Moving Pictures June 2011

The Beast Within

The secret formula of Animal Planet: it’s all about us.

Back in the day, Animal Planet had great, gonzo-sounding shows like The Pet Psychic, Total Zoo, You Lie Like a Dog (a game show), and Judge Wapner’s Animal Court. But their viewing figures were a disappointment, and in 2008, to mild fanfare, the channel relaunched itself with a new logo and promises of more “instinctually-charged storytelling” and “visceral, in-the-moment experiences.” There had in fact already been plenty of both—Meerkat Manor, which ran from 2006 to 2008, was the most violent and darkly plotted show on television, a wonderful synthesis of the Treadwell/Herzog dialectic: adorable little mongooses, ripping each other to pieces! Eating rivals’ offspring was a steady theme, as was the necessity of establishing a latrine in enemy territory. The meerkats had names—Flower, Mozart—but their atrocities, solemnized by the narrative voice of Sean Astin (who played Sam Gamgee in The Lord of the Rings), were coolly impersonal. “This is nature at its rawest,” he assured us, as the merciless Nikita disappeared into Mozart’s burrow to assassinate her babies. Strictly business.

Cutesy-poo programming persists on Animal Planet—Must Love Cats, for example, or the crowning inanity of the Puppy Bowl series (dogs gamboling on Astroturf to a sound track of fake cheers). But more in tune with the Planet’s gestalt, its strategy of revelation-via-animals, is something like It’s Me or the Dog. This is a tremendous show. Each episode, dog trainer Victoria Stilwell descends, ponytail swashing, on a household with a fucked-up dog—although of course there are no fucked-up dogs, only fucked-up owners. Generally some displacement or misapplication of love is going on: the woman of the house is spoiling the dog with a desperate ardor, drowning it in libido, while the men stand around like idiots. Claudia’s dog Lily, a bichon frise (small, shrill, white poodle type), is peeing everywhere and chewing the mail. Victoria zeroes in on Danny, Claudia’s husband. “You never walk the dog. Why is that?” Answers Danny: “It’s a girl’s dog I feel stupid walking a girl’s dog. Because it looks like a girl’s dog.”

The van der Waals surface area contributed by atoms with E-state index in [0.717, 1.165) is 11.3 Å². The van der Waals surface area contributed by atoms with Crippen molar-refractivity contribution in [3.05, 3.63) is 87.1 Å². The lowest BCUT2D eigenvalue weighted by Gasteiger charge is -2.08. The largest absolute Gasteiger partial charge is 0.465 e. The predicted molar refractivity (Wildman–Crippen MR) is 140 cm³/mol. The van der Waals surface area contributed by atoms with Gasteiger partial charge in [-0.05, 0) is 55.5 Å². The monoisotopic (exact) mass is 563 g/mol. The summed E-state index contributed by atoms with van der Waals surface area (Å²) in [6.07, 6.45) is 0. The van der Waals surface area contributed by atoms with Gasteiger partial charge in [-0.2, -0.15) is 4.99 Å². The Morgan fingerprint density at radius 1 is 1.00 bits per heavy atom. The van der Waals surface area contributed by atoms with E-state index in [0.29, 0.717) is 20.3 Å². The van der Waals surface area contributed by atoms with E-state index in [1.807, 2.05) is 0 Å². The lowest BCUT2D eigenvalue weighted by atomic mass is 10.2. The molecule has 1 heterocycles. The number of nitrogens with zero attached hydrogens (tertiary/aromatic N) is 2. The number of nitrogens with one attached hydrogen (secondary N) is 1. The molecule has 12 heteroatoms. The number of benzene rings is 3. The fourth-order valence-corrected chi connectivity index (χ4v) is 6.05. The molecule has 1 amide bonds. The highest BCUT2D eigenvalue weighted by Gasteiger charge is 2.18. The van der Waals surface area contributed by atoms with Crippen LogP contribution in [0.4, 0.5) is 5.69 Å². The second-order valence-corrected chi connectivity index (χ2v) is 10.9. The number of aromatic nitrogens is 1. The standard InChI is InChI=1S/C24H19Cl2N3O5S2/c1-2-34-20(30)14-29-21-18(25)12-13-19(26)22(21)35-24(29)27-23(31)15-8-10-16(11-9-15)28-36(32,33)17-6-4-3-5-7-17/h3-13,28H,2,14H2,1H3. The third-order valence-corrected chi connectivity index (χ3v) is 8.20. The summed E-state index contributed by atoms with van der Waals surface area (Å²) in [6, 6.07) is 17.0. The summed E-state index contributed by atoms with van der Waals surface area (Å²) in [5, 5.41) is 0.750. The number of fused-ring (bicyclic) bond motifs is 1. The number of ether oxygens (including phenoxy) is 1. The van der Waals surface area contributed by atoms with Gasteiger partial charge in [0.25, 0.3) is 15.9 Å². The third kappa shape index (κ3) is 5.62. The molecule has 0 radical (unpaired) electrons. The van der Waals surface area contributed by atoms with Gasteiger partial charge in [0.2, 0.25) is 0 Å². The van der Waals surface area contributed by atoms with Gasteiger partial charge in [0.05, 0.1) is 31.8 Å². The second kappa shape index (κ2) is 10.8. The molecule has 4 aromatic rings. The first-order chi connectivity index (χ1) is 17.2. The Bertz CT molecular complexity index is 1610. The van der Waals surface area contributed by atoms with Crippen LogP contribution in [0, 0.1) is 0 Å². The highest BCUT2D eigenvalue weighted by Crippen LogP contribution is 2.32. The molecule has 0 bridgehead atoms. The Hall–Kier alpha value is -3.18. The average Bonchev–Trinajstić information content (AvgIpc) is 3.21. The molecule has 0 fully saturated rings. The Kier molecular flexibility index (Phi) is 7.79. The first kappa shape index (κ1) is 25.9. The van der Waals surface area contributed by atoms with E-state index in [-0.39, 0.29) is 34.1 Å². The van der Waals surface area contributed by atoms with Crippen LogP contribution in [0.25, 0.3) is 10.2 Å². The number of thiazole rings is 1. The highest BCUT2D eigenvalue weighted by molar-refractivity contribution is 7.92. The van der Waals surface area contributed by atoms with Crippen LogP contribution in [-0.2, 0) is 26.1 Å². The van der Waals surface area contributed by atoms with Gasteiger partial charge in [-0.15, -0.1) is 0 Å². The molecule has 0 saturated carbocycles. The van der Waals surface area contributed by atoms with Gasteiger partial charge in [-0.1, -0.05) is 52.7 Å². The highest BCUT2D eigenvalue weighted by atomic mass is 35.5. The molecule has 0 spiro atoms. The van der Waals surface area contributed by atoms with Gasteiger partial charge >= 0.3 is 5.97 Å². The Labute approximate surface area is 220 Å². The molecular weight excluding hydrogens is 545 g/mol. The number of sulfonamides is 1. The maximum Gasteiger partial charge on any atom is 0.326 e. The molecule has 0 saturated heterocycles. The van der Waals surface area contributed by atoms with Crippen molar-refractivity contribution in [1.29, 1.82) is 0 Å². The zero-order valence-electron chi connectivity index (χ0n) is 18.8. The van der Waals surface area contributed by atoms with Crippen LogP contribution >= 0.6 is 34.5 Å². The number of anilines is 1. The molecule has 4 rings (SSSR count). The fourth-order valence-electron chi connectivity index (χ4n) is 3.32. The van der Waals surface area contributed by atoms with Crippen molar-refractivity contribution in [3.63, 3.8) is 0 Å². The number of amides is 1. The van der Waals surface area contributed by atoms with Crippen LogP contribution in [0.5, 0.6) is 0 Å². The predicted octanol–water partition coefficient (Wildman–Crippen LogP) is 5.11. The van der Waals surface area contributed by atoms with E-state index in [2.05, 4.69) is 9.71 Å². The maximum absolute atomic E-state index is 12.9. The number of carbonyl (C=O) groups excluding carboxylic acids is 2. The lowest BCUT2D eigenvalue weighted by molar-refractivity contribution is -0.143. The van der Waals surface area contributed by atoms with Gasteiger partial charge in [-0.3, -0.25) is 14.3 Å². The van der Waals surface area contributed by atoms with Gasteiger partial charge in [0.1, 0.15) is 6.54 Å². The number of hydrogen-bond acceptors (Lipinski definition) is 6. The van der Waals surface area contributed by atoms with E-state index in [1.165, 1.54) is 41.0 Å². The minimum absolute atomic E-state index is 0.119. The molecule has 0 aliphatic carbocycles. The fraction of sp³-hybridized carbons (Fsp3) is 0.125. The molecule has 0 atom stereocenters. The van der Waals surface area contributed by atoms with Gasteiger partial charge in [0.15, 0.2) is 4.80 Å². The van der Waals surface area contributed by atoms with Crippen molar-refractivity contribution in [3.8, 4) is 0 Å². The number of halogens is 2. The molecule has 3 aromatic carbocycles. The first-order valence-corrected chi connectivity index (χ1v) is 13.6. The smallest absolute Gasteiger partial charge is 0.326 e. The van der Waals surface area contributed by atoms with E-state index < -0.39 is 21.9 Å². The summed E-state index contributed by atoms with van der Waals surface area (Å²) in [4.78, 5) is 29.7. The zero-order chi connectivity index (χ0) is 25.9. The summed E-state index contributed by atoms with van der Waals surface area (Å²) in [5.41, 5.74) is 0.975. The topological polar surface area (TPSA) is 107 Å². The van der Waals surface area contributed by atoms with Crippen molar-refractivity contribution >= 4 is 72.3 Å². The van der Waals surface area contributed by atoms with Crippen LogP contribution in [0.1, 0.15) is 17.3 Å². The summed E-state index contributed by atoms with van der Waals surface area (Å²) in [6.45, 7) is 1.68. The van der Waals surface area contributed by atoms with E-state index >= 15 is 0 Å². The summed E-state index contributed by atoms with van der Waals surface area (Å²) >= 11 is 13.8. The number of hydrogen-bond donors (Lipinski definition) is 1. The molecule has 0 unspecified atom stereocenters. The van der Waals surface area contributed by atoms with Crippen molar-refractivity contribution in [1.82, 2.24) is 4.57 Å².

Another nice thing you can do with animals is hunt them—whack them in their woodlands like Ted Nugent, or haul them writhing from the deep. The presenter-hero of River Monsters, Jeremy Wade, biologist and self-declared “extreme angler,” has a crazed clarity of eye that we associate with the Jackass troupe, but the man is no clown. Narrating his hour-long, rod-and-line battle with the Himantura chaophraya—or giant freshwater stingray—on a river in Thailand, he comes up with Hemingway-esque action prose: “The next bite is a clean take As I race to clip in, something powerful rips out several feet of line … I feel like I’m trying to pull the plug out of the river.” Wade’s purpose is scientific—let’s get a look at this—but also epic. Does he get his stingray? Not quite. Just as he seems about to reel in the monster, as it flounders up boat-side and breaks the surface with its obscene flatness, his rod snaps with a sound like a gunshot. The river replugs itself. Then Wade discovers that he’s torn his right bicep—permanently reducing his strength in that arm, we are informed, “by about 7 percent.”

But I keep coming back to Timothy Treadwell, that axial figure in animal/human relations. Animal Planet does, too: the network recently screened Grizzly Man Diaries—selections from his reams of footage, framed by readings from his journals. There is an absurdity to Treadwell: the silly voice, the abundance of courage, the sense of brittle self-fabrication. And yet here he is in his Diaries, teaching two abandoned bear cubs how to fish.

“And if nature asks us to treat it with humor?” enquired Czeslaw Milosz, introducing a poem by Robert Francis in the anthology A Book of Luminous Things:

If Winnie the Pooh, Piglet, and Rabbit, and his friends-and-relations, if all that humanization is precisely what nature expects from us? In other words, perhaps we are unable to say—to tell her—anything, except ascribing to her sadness, smiles, ominousness, serenity?

What a canny poet Milosz was. Nature unobserved, unsentimentalized, unpolluted with our delusions, is just a bunch of stuff eating itself. Here endeth the lesson of Animal Planet: it’s all about the human. Oh, Homo sapiens. Oh, blessed biped. Oh, you.

James Parker is an Atlantic contributing editor.
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James Parker is an Atlantic contributing editor.

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